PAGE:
After giving an overview of the Kansas University football team's 2014 National Signing Day haul on Thursday afternoon, coach Charlie Weis fielded questions from the media.
If you need a refresher, here are the details on the players who signed on to become Jayhawks on Wednesday:
Now, on to the bullet-point highlights from the Q & A:
- On improving wide receiver depth: Each WR Kansas signed is different. They're not the same player. They all bring different things to the table.
- The D-line got a boost, too: Weis would argue KU's defensive line depth was just as improved as the WR position, if not more so. "Not every year do you have a chance to get these guys."
- Kansas coaches hit Texas hard in recruiting. Last year there was a different mentality. Weis thinks the corridor from Chicago to Houston has to be KU's niche in recruiting… It helps that KU plays so much in Texas. Players not only will be seen on TV, but also get to come home.
- On assistant coach Reggie Mitchell: Weis would like to get him involved more locally in recruiting, too. Kansas will tweak some of its areas. The staff will do so by figuring out which areas make the most sense to invest their recruiting man power. If you're going somewhere and not bringing any players back, you're wasting time, energy and money. … Mitchell is a "top-flight" recruiter. Weis is on the Mitchell bandwagon.
- After two seasons at KU, the recruiting pitch has changed. To junior college kids: "We're not taking 20 JUCO kids, but we want you." For high school kids: "This is our third recruiting class and this is what we want to do." … Weis feels KU is a wonderful school and sells itself when recruits get them on campus. … JUCO guys want to play now, high school guys want to know the long-range plan. … KU's staff showed more patience this year in recruiting process, and in the end they got the guys they wanted. Hard work and relationships end up paying off.
- Just because some other program offers a player doesn't mean KU will be reactionary. Offer will come when Kansas staff does its due diligence. Players have to show there are reasons for that offer to come. No staff goes without its mistakes, but that won't change the approach at Kansas.
- KU is starting to build numbers at every position. It will take some work for some freshmen now to get into the rotation or move up the depth chart.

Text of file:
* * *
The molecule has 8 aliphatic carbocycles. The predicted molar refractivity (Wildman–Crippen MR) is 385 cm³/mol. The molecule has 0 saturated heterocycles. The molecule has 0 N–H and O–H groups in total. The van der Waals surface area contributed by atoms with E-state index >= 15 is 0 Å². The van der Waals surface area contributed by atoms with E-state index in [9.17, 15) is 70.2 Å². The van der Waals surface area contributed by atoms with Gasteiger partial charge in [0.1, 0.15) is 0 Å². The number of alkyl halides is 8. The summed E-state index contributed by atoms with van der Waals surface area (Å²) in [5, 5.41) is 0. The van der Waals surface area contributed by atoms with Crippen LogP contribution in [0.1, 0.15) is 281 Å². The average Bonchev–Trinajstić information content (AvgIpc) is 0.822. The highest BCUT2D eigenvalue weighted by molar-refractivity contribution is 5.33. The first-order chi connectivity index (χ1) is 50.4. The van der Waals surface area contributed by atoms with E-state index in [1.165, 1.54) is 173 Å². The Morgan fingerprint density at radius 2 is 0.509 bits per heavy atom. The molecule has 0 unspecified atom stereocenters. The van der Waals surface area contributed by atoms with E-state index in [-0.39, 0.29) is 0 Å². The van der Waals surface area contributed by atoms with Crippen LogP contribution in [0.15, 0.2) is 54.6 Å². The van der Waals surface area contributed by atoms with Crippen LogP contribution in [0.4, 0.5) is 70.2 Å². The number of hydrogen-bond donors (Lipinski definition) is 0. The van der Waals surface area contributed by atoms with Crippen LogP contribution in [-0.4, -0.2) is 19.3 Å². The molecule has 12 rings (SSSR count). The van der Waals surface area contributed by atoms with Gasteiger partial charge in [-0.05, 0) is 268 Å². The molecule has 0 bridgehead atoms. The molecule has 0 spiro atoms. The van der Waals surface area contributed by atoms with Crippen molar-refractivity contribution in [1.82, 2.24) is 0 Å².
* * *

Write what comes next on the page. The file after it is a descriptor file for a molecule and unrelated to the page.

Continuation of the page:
- The first time Weis watched running back Traevohn Wrench on video, he went for about 400 yards, busting 40- and 20-yard runs. "Nine's a bad run for him." Wrench put up big numbers for Gardner-Edgerton, and it wasn't like the teams they were playing were no good. He's 190 pounds now, but he'll be 210 pounds before long, and that's the size of NFL running backs.
- Wrench could be a star, but Weis likes these linemen, who play "down and dirty." It would be nice to have a pass-rusher who finishes the year with 15 or 20 sacks. Weis doesn't just look at the skill guys when thinking about who has the highest ceiling in this class.
- If a graduated college player looking to transfer approached KU at this point, Weis would want to make sure that player could start, and be better at his position than what KU currently has on its roster.
- KU football players serve as student-hosts on recruiting visits. Coaches try and match personalities. They need to know the recruit and know their own player. Some guys might want to go check out Mass. St. Others might want to play video games. Coaches spend a lot of time figuring out what players would be good hosts for certain recruits. A very good recruiter/host is Victor Simmons, a junior defensive back from Olathe. Players like him, he's local and he'll do it any time the coaches ask him. He's just one guy of many who does a good job.
- John Reagan, KU's new offensive line coach and offensive coordinator, had a week from hell when he came on, because he had to travel all over the country to check out KU's offensive line recruits. It was important for Reagan to get in with every one of those guys.
- KU needed this class. It fills so many needs. This is like finishing a draft and feeling like every need has been filled. Last year, KU had holes. This year, KU had needs. The coaches needed to set the program up for success. If freshmen are ready to play, they'll play, otherwise they'll develop them and get ready for the future.
- Corey Avery, labeled an athlete, could be good at any position the KU coaches put him at. He's a good football player, not just an athlete. Weis is a big fan.
- The only downer of signing day was thinking about Andre Maloney, who died last fall. Weis wants Maloney's family to know everyone in the KU family has them in their thoughts and prayers.
— Hear the entirety of the press conference here: Charlie Weis talks about KU football's 2014 signing day;